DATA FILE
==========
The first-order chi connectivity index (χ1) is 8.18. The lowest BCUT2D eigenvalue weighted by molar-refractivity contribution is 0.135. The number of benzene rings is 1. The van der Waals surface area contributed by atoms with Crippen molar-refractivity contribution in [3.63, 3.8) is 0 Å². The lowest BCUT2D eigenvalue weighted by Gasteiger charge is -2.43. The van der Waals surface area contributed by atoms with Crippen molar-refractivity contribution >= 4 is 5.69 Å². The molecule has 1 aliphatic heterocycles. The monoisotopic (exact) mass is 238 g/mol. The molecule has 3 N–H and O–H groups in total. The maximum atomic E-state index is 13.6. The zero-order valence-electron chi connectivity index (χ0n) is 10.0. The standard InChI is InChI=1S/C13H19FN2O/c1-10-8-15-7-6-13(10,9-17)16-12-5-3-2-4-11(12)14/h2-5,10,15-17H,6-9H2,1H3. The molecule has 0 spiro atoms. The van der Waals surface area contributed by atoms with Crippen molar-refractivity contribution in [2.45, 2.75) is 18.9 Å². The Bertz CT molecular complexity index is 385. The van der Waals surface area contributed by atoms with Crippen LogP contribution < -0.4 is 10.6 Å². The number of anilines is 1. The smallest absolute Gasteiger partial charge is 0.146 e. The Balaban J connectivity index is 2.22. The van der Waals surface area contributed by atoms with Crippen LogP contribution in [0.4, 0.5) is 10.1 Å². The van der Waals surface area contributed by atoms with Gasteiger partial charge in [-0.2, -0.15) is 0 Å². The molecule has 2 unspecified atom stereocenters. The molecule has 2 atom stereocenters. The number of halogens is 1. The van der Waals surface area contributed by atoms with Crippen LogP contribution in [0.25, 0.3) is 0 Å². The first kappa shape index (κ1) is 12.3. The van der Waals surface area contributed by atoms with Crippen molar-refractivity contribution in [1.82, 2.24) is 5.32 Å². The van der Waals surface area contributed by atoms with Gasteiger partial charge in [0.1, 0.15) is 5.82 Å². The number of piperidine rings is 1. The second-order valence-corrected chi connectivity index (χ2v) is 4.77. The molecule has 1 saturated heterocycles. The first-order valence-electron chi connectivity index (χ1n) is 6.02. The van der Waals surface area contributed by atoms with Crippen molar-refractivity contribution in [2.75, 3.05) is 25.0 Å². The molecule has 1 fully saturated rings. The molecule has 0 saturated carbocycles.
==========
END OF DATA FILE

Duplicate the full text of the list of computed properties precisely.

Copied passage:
The first-order chi connectivity index (χ1) is 8.18. The lowest BCUT2D eigenvalue weighted by molar-refractivity contribution is 0.135. The number of benzene rings is 1. The van der Waals surface area contributed by atoms with Crippen molar-refractivity contribution in [3.63, 3.8) is 0 Å². The lowest BCUT2D eigenvalue weighted by Gasteiger charge is -2.43. The van der Waals surface area contributed by atoms with Crippen molar-refractivity contribution >= 4 is 5.69 Å². The molecule has 1 aliphatic heterocycles. The monoisotopic (exact) mass is 238 g/mol. The molecule has 3 N–H and O–H groups in total. The maximum atomic E-state index is 13.6. The zero-order valence-electron chi connectivity index (χ0n) is 10.0. The standard InChI is InChI=1S/C13H19FN2O/c1-10-8-15-7-6-13(10,9-17)16-12-5-3-2-4-11(12)14/h2-5,10,15-17H,6-9H2,1H3. The molecule has 0 spiro atoms. The van der Waals surface area contributed by atoms with Crippen molar-refractivity contribution in [2.45, 2.75) is 18.9 Å². The Bertz CT molecular complexity index is 385. The van der Waals surface area contributed by atoms with Crippen LogP contribution < -0.4 is 10.6 Å². The number of anilines is 1. The smallest absolute Gasteiger partial charge is 0.146 e. The Balaban J connectivity index is 2.22. The van der Waals surface area contributed by atoms with Crippen LogP contribution in [0.4, 0.5) is 10.1 Å². The van der Waals surface area contributed by atoms with Gasteiger partial charge in [-0.2, -0.15) is 0 Å². The molecule has 2 unspecified atom stereocenters. The molecule has 2 atom stereocenters. The number of halogens is 1. The van der Waals surface area contributed by atoms with Crippen LogP contribution in [0.25, 0.3) is 0 Å². The first kappa shape index (κ1) is 12.3. The van der Waals surface area contributed by atoms with Crippen molar-refractivity contribution in [1.82, 2.24) is 5.32 Å². The van der Waals surface area contributed by atoms with Gasteiger partial charge in [0.1, 0.15) is 5.82 Å². The number of piperidine rings is 1. The second-order valence-corrected chi connectivity index (χ2v) is 4.77. The molecule has 1 saturated heterocycles. The first-order valence-electron chi connectivity index (χ1n) is 6.02. The van der Waals surface area contributed by atoms with Crippen molar-refractivity contribution in [2.75, 3.05) is 25.0 Å². The molecule has 1 fully saturated rings. The molecule has 0 saturated carbocycles.